Choices, choices, choices … which guitar do I choose for my kid?

Way back in the day, well, the 1970s … there weren’t too many choices for youngsters when it came to picking a guitar to use for lessons. Full size instruments were the norm and ¾ sized guitars were typically found only on a few selected electric models.

Let’s fast-forward to the present. Now there are several great choices for children ages 7 to 11 and most of them are acoustic guitars!

But first, why should it matter what size instrument my child uses while learning how to play the guitar?

Consider the neck length on a standard acoustic guitar. Typically, the reach to the nut (where the strings “break” over to the 1st fret) is about 14 inches from where the neck leaves the body. If that were the only impediment we could work around it – but the body depth is about 4 ¼ inches and that means a 7 to 11 year old simply will not be able to comfortably reach the first fret to play notes or chords!

Even if you use a capo (a mechanical device clamped on the neck used to work around difficult keys) on a full size guitar, the relative position of the student’s thumb and finger tips is still problematic. The body depth makes reaching chords and individual notes difficult!

What do we do then to overcome this challenge?

In the last couple of years, travelling guitars (3/4 size) have become very popular. Most players purchase these smaller instruments to use away from home, on vacation for example. They fit as carry-on luggage in most aircraft and yet still sound good to the ear allowing players to keep their fingers in playing condition while their primary instrument resides safely at home.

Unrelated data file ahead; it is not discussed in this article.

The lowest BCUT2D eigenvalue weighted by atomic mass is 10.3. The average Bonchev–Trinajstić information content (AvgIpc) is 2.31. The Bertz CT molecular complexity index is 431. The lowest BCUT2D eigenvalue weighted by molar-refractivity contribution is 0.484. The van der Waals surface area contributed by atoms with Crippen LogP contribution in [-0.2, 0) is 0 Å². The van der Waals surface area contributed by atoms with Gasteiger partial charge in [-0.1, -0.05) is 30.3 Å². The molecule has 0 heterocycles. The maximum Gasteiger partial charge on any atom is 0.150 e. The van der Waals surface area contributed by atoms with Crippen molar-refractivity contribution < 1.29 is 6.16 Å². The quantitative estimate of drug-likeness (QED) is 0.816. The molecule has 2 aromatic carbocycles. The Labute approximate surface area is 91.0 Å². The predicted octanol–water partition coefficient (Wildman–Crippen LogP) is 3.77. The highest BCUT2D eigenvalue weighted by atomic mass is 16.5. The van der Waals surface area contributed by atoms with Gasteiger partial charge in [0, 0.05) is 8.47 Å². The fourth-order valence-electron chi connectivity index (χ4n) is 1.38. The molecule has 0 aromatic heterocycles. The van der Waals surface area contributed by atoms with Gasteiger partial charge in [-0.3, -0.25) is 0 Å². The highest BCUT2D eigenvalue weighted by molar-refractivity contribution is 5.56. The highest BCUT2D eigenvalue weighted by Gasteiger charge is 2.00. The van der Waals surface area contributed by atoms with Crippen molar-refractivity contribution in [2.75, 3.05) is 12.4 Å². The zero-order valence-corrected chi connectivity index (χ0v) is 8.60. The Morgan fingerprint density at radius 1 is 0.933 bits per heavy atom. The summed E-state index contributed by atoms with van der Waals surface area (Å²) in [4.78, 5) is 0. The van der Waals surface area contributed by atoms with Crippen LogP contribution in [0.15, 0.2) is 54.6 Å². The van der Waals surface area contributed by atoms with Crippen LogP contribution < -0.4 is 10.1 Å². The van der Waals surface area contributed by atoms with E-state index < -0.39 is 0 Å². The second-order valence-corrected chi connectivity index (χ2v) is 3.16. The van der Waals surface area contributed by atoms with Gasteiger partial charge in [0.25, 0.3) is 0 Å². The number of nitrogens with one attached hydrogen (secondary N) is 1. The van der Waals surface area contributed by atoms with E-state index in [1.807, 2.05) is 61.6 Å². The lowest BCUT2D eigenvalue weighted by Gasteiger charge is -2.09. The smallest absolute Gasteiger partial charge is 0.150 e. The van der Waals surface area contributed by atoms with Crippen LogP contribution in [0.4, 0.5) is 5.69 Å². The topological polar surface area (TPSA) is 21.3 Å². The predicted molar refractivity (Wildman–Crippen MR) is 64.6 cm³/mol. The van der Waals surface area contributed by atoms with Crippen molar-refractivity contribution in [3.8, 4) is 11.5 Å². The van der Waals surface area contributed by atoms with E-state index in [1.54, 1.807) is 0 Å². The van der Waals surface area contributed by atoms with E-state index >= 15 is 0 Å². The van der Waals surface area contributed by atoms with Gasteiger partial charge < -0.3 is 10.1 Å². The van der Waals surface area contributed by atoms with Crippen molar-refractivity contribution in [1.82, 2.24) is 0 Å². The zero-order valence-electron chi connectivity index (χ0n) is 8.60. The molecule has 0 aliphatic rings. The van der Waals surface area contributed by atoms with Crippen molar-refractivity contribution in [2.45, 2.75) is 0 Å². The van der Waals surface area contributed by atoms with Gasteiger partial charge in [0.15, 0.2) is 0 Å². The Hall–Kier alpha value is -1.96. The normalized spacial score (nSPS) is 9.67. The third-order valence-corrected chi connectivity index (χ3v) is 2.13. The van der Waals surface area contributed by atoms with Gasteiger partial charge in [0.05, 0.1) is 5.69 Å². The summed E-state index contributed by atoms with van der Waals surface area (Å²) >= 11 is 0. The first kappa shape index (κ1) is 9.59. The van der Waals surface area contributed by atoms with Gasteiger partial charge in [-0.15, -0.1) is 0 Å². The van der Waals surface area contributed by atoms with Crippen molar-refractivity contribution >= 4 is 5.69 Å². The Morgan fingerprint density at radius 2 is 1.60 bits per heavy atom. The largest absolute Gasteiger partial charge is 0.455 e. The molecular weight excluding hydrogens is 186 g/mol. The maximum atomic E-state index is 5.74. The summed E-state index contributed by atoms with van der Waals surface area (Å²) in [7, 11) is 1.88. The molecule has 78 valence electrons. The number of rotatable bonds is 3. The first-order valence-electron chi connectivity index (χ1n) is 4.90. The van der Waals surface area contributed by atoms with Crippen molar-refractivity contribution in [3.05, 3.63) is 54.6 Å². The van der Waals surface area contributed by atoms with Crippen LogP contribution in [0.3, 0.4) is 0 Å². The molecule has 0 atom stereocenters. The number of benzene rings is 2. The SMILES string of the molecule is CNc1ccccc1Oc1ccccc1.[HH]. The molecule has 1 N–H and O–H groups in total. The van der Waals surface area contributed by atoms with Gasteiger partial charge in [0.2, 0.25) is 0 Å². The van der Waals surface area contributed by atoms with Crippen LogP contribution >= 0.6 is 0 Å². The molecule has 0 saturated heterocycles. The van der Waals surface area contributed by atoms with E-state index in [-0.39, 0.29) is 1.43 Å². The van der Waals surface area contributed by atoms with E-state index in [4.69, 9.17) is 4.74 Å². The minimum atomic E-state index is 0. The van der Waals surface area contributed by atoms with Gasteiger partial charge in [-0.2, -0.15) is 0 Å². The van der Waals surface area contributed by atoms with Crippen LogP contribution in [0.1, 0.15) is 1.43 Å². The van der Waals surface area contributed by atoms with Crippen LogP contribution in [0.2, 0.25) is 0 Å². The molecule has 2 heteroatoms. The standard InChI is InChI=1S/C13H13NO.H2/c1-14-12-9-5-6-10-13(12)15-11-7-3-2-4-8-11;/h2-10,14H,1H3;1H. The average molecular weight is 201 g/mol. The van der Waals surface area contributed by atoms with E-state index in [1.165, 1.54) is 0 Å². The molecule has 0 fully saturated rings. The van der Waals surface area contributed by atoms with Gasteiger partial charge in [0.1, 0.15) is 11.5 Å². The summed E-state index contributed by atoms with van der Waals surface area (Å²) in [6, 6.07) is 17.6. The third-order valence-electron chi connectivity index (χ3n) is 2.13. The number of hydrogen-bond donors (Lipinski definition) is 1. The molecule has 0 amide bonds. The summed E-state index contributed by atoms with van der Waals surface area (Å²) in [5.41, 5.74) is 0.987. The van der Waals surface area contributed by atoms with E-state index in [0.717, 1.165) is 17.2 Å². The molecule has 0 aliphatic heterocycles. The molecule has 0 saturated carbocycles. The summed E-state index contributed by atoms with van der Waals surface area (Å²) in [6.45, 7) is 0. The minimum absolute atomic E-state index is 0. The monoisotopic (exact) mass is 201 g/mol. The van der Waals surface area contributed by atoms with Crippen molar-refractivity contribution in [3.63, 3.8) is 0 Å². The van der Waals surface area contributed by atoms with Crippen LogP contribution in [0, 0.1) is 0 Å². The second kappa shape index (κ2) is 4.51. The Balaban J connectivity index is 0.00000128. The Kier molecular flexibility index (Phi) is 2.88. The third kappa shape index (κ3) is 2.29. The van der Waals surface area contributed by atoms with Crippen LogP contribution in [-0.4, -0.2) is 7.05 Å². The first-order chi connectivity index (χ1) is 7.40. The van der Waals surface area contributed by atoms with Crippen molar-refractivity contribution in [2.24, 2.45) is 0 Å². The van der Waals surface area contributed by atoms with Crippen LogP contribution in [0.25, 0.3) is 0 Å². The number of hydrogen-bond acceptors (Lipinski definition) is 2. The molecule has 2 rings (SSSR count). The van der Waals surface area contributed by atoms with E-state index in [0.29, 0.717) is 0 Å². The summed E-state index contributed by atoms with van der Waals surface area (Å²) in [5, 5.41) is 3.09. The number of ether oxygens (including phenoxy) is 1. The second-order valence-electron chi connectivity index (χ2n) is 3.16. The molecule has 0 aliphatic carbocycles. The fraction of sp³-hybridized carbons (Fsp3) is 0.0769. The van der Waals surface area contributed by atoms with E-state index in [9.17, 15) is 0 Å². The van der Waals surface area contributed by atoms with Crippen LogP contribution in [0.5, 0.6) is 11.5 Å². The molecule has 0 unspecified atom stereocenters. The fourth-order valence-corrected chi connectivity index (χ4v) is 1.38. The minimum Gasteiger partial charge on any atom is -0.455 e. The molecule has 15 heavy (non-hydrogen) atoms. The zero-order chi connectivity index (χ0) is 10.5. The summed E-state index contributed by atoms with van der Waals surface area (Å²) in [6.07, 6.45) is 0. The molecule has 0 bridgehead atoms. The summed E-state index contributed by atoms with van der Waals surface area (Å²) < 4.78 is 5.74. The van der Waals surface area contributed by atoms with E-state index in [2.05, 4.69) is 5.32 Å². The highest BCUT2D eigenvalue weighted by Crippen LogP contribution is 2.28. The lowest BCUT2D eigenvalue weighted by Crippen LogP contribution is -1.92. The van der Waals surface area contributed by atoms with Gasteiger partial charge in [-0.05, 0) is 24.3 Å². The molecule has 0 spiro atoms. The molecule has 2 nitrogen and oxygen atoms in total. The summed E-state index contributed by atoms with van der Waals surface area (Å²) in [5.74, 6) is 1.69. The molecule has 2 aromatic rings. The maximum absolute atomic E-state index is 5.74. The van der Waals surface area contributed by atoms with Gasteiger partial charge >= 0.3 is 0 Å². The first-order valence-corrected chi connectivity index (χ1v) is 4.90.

The ¾ size guitar’s “reach” to the nut is approximately 12 ¾ inches from where the neck leaves the body and the body depth is around 3 inches. Much, much more accommodating for a youngster.

The prices are reasonable, too. A good quality ¾ size instrument that plays and sounds resonant will run between $150 and $300. The beauty of this purchase is that the student will always keep this guitar as they grow as a traveling instrument. This purchase will definitely not be a wasted investment. If your child elects to play an instrument other than the guitar, these ¾ size units are easily sold without much monetary loss!

So, take a trip to your local music store and let your youngster test drive a few of these guitars. I’m sure once you see the advantages of utilizing a smaller guitar for younger kids the decision as to which instrument to purchase will become obvious.

As always, get back to me with questions or concerns should they arise!

Good luck and have fun in the process – a kid never forgets their first guitar!